Ramsden expected to be replaced in his new role by a medical professional. Instead, his bosses asked him to remain in charge because of his ability to genially cajole players, who needed to be prodded to consistently wear their masks and tracking devices. The players were accustomed to spending hours together in weight rooms and hot tubs, but Ramsden reminded them to keep it moving.
Beyond common sense initiatives, Ramsden and Carroll pieced together uniquely Seahawkian ways to keep coronavirus safety a priority. Carroll is known for his mantra messaging — his favorite is “Everything is a competition” — so he told players that each position group would contend for the title of fewest close contacts, hammering home a message that the team was only as secure as its weakest link. (The wide receivers won.)
“I realized that we were going to have to create our own bubble,” Carroll said. “Everything that one person did, everybody did, if we were together and connected.”
Wide receiver Tyler Lockett considered opting out before the season because of a heart condition. He was born with the aorta on the right side of his heart, instead of the left, and had needed medical clearance to play before he was drafted in 2015. Ultimately, he chose to play this season because the N.F.L. was testing players every day, a protocol that Carroll pushed the league on early and loudly when executives did not initially embrace the idea.
The Kinexon devices told Ramsden when players and staff members were within six feet of one another for more than five, 10 and 15 minutes. They even recorded interactions between people separated by walls. To keep people moving, Ramsden had the facility’s intercom chime every 12 minutes.
Still, remaining vigilant inside the facility and outside it by not eating out or shopping wore on Lockett and others. “For me, and for a lot of guys, it felt like we actually played two seasons,” he said. “That’s how stressful it is just to make sure that you have to live up to these protocols that we have just to make sure we’re safe.”
The Seahawks’ protocols, though, didn’t extend to family and friends, who still posed an exposure risk, and they didn’t prevent false positive tests, which occurred often at the start of the regular season in September. That set Carroll off on a search for a way to verify test results.
Around Labor Day, with three news channels playing on his office TVs, Carroll saw Gupta, who works at the Institute for Health Metrics and Evaluation at the University of Washington, on MSNBC describing a device that provided reliable test results in under an hour. The coach later called the doctor to get more information on using the kit to provide a backup to the tests analyzed by BioReference Laboratories, the diagnostics company hired by the N.F.L.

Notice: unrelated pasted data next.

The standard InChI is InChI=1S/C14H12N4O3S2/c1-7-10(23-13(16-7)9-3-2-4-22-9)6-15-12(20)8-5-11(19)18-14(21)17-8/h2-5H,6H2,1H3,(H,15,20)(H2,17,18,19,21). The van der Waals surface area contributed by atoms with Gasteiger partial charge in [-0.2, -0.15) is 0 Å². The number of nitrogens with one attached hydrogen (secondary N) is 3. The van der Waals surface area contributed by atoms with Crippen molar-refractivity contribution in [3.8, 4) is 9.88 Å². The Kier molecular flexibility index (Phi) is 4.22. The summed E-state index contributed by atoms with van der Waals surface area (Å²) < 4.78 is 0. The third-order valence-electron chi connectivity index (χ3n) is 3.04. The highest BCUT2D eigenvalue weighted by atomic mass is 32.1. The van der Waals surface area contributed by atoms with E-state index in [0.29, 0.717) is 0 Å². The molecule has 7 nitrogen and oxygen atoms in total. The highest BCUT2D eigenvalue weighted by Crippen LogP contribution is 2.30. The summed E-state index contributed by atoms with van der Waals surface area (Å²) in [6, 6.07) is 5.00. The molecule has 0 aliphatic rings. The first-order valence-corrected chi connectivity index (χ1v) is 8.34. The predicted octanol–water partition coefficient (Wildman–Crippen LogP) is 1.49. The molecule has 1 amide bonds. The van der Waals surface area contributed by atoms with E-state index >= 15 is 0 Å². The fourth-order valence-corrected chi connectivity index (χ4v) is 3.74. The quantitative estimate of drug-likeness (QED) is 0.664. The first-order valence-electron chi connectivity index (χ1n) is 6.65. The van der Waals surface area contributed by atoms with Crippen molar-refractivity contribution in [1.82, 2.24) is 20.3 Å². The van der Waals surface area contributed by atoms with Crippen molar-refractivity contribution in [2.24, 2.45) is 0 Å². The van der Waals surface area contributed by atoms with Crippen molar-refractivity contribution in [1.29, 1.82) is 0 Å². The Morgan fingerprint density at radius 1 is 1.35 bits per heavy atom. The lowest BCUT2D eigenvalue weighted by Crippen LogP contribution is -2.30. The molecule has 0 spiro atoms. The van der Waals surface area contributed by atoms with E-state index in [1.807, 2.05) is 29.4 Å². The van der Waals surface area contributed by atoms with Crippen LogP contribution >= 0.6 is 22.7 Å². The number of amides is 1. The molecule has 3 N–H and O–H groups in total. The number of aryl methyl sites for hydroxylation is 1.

“I was struck by how involved he was,” said Gupta, who advised the Seahawks during the season. “He really wanted to understand the science.”
The Seahawks bought four test kits made by Mesa Biotech, which cost several hundred dollars each, and had doctors at the Virginia Mason Medical Center in Bellevue, Wash., use them to test family and friends of the team more than 750 times. Out-of-town visitors had to be tested immediately upon arriving in Seattle, remain in a hotel for 24 hours and get a second test. Only those who tested negative twice could see a player, coach or staff member.
The closest call came in December when Ramsden got news of three positive tests around midnight one day. There were problems with the machine that retested the samples, so they were tested a third time. The results had not arrived by the time the team facility was supposed to open in the morning, so Ramsden called the lab and got confirmation that all three were false positives. Rapid tests also came back negative, so he opened the facility.
Then the N.F.L.’s contact tracers called to ask about positive tests.
“I’m like, oh, man, I let two people into the building that weren’t supposed to be in the building,” Ramsden recalled.
After more digging, Ramsden learned that someone in the lab had mislabeled the second tests as “positive” when they were “negative.”
Other teams were less fortunate. After more than 20 Tennessee Titans players and coaches tested positive, contact tracing discovered that the Centers for Disease Control and Prevention’s recommendations that people stay at least six feet apart and not congregate for more than 15 minutes were too broad. The league found that players and coaches got infected in less than 15 minutes if they met in poorly ventilated places or did not consistently wear masks. From then on, players were prohibited from driving together, cafeterias were shut, more meetings were held virtually and teams isolated anyone who had close contact with someone who had tested positive.
Even after all these changes in October, hundreds more players, coaches and staff members tested positive, and many others had to isolate because they had been in close contact with them. None, though, were Seahawks.
“We got the lucky end of the stick where we never had to really deal with it,” Lockett said.
Robin Stein contributed reporting.